This online gallery serves as a supplement to the corresponding Spanish Art tour that is offered at the MFA. With a particular focus on artists such as Salvador Dali, Pablo Picasso, Diego Velazquez and Francisco Goya.
Art has always flourished on the Iberian Peninsula. For centuries, Spain has been one of the world’s leaders in art and culture. Spanish art has been influenced by the Moors in the Andalucia region of southern Spain. This leadership is apparent in cities such as Seville, Cordoba and Granada. Other influences include French and Italian, especially prevalent during the Baroque and Neoclassical periods. Spain boasts hundreds of world-renowned painters, the most famous of which are Salvador Dali, Pablo Picasso, Diego Velazquez and Francisco Goya.
Learning goals: In exploring this gallery, students will:
- Become familiar with a brief history of the timeline of Spanish art, including past and present influences, as well as where the art is heading today.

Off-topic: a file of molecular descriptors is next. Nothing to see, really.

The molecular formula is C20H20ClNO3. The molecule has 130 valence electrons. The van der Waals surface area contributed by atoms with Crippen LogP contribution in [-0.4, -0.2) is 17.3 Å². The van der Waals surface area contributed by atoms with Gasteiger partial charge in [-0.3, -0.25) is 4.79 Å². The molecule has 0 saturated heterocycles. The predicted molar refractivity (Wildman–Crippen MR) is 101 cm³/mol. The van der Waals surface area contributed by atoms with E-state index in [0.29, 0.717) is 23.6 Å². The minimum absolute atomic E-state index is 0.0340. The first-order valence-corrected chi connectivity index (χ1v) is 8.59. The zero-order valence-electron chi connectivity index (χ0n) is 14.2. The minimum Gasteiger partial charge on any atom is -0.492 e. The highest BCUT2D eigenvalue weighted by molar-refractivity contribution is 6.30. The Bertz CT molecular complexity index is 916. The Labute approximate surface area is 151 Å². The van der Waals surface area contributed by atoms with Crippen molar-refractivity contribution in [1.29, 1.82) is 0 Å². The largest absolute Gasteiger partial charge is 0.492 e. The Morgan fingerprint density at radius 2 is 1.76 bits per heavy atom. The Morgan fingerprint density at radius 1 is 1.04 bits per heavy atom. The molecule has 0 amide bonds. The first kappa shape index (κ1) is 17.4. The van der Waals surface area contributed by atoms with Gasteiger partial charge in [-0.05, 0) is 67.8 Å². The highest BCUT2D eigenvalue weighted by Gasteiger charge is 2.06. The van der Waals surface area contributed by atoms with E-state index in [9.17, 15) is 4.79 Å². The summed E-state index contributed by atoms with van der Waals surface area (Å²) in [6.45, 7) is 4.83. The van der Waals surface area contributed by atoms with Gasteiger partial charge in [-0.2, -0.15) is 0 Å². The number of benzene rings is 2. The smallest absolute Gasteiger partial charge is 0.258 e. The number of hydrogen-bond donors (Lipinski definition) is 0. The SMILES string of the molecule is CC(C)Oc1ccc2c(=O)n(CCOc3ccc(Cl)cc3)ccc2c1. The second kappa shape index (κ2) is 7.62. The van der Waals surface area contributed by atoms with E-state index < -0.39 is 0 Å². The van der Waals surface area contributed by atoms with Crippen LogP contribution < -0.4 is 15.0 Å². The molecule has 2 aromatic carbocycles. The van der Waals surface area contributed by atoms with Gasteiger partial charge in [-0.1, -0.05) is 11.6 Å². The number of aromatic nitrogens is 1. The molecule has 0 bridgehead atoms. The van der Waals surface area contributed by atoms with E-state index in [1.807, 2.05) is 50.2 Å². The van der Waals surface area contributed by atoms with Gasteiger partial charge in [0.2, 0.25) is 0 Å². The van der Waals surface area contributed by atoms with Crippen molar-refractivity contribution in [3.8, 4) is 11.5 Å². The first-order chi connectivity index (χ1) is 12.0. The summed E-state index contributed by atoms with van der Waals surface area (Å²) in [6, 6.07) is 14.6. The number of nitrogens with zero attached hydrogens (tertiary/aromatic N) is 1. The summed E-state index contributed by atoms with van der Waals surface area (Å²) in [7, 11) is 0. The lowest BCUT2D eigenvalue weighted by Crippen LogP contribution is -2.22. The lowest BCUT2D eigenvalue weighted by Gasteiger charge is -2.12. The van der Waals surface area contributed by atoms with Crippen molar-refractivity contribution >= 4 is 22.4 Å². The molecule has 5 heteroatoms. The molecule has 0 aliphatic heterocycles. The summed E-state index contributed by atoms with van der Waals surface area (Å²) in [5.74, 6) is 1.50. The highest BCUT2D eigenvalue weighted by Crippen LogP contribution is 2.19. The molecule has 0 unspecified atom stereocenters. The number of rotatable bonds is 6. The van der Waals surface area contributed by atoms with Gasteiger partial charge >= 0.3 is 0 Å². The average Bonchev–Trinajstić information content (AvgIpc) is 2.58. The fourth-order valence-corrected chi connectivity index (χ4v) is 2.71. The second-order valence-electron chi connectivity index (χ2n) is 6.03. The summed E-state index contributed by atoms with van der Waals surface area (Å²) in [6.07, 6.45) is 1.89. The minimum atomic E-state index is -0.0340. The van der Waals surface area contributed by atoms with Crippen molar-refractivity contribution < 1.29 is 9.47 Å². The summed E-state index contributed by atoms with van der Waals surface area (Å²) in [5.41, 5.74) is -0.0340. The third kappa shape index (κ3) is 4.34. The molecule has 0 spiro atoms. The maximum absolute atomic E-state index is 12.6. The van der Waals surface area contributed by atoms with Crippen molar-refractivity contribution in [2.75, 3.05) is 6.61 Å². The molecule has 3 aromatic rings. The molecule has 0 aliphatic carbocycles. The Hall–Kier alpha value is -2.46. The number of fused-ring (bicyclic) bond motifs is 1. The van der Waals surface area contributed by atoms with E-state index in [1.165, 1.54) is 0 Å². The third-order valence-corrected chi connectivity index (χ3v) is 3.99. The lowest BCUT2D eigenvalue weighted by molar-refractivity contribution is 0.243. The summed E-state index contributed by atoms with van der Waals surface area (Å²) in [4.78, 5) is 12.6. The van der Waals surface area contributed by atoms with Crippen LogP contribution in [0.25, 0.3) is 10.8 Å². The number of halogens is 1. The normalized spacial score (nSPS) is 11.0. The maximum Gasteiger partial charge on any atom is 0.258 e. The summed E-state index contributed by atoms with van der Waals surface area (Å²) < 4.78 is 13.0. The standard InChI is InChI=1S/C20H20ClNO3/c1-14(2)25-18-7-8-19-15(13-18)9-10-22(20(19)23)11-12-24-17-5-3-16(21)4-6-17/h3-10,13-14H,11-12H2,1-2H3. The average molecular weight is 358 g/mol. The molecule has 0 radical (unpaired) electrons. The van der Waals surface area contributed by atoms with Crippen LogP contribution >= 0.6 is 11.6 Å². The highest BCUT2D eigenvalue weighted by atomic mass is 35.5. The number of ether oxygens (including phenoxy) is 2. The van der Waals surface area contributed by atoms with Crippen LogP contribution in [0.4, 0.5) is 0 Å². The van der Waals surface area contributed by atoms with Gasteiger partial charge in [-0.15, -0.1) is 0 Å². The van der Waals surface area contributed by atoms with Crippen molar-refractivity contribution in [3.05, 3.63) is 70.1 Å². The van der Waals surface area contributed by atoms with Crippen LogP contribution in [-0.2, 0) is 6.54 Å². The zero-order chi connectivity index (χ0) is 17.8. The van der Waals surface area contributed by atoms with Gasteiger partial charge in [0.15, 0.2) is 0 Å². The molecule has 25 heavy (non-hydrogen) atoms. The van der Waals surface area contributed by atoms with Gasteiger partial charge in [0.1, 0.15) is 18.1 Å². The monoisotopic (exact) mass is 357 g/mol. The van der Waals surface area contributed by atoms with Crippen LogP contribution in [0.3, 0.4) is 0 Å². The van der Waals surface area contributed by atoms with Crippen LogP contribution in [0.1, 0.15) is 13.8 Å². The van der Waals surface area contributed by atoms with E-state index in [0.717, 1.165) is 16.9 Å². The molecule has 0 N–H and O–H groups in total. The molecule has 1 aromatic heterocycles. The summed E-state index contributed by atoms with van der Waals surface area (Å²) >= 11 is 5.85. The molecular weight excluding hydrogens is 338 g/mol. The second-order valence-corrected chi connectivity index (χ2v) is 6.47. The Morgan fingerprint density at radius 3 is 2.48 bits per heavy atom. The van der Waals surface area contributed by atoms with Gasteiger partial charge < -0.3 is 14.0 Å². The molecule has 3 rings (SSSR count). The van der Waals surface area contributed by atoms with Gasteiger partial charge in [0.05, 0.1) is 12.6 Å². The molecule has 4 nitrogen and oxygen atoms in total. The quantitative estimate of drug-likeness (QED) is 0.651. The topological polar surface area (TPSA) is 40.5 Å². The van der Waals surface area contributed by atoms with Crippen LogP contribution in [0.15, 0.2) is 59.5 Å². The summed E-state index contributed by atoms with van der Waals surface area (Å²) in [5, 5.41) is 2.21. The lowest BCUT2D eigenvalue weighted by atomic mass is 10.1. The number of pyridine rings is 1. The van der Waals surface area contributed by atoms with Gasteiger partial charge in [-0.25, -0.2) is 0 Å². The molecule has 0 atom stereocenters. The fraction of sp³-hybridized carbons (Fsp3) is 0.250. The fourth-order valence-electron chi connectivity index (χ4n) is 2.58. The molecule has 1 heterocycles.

- Consider some of the country's most renowned artists and examples of their notable works.
- Develop language comprehension, as well as art-specific vocabulary.
- This discovery will require students to: Look closely and make visual observations about art, express their ideas and share them with either peers and generate hypotheses and observations based on prior knowledge of history and social sciences.
Using this resource: Language teachers will be able to use this tour as a fun and exciting way to bring new vocabulary into their classrooms, as well as begin to use art as a way to stimulate discussions in Spanish. Social Studies teachers will find this resource interesting due to the long connection and patronage that Spanish painters have enjoyed with the Royal Court. Visual art teachers will be able to focus on only one region’s artistic canon, and follow trends and patterns that have defined a society through generations.
For relevant supplementary materials and classroom activities, refer to the web links posted under Related Resources at the bottom of this page.
The objects in this lesson are just a beginning. We encourage you to explore the Museum's online collection through this web source--or even better, to visit the Museum and walk through the physical galleries--to look for other objects that will provide further insights into this topic.